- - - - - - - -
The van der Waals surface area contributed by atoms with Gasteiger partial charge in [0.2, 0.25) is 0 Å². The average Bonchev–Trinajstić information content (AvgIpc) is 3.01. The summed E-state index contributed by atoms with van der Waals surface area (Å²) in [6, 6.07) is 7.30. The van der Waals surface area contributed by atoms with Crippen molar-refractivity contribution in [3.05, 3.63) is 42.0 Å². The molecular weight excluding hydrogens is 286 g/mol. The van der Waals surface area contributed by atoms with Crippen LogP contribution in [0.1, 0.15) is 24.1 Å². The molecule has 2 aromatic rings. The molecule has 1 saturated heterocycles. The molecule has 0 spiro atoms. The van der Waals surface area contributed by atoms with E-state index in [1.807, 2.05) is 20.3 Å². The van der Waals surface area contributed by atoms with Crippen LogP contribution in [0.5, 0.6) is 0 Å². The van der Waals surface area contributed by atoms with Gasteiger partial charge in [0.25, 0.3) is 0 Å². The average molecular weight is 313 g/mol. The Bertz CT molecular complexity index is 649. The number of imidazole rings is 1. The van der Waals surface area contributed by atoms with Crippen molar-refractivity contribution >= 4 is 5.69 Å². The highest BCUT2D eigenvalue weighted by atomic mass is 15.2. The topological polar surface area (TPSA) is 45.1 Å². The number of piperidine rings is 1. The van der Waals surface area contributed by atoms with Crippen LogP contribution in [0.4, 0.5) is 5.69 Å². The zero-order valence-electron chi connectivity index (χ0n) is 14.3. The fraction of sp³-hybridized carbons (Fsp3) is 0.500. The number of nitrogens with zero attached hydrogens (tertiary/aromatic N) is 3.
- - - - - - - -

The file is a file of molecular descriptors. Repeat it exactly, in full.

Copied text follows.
The van der Waals surface area contributed by atoms with Gasteiger partial charge in [0.2, 0.25) is 0 Å². The average Bonchev–Trinajstić information content (AvgIpc) is 3.01. The summed E-state index contributed by atoms with van der Waals surface area (Å²) in [6, 6.07) is 7.30. The van der Waals surface area contributed by atoms with Crippen molar-refractivity contribution in [3.05, 3.63) is 42.0 Å². The molecular weight excluding hydrogens is 286 g/mol. The van der Waals surface area contributed by atoms with Crippen LogP contribution in [0.1, 0.15) is 24.1 Å². The molecule has 2 aromatic rings. The molecule has 1 saturated heterocycles. The molecule has 0 spiro atoms. The van der Waals surface area contributed by atoms with E-state index in [1.807, 2.05) is 20.3 Å². The van der Waals surface area contributed by atoms with Crippen LogP contribution in [0.5, 0.6) is 0 Å². The van der Waals surface area contributed by atoms with Gasteiger partial charge in [0.25, 0.3) is 0 Å². The average molecular weight is 313 g/mol. The Bertz CT molecular complexity index is 649. The number of imidazole rings is 1. The van der Waals surface area contributed by atoms with Crippen molar-refractivity contribution >= 4 is 5.69 Å². The highest BCUT2D eigenvalue weighted by atomic mass is 15.2. The topological polar surface area (TPSA) is 45.1 Å². The number of piperidine rings is 1. The van der Waals surface area contributed by atoms with Crippen LogP contribution in [0.4, 0.5) is 5.69 Å². The zero-order valence-electron chi connectivity index (χ0n) is 14.3. The fraction of sp³-hybridized carbons (Fsp3) is 0.500. The number of nitrogens with zero attached hydrogens (tertiary/aromatic N) is 3.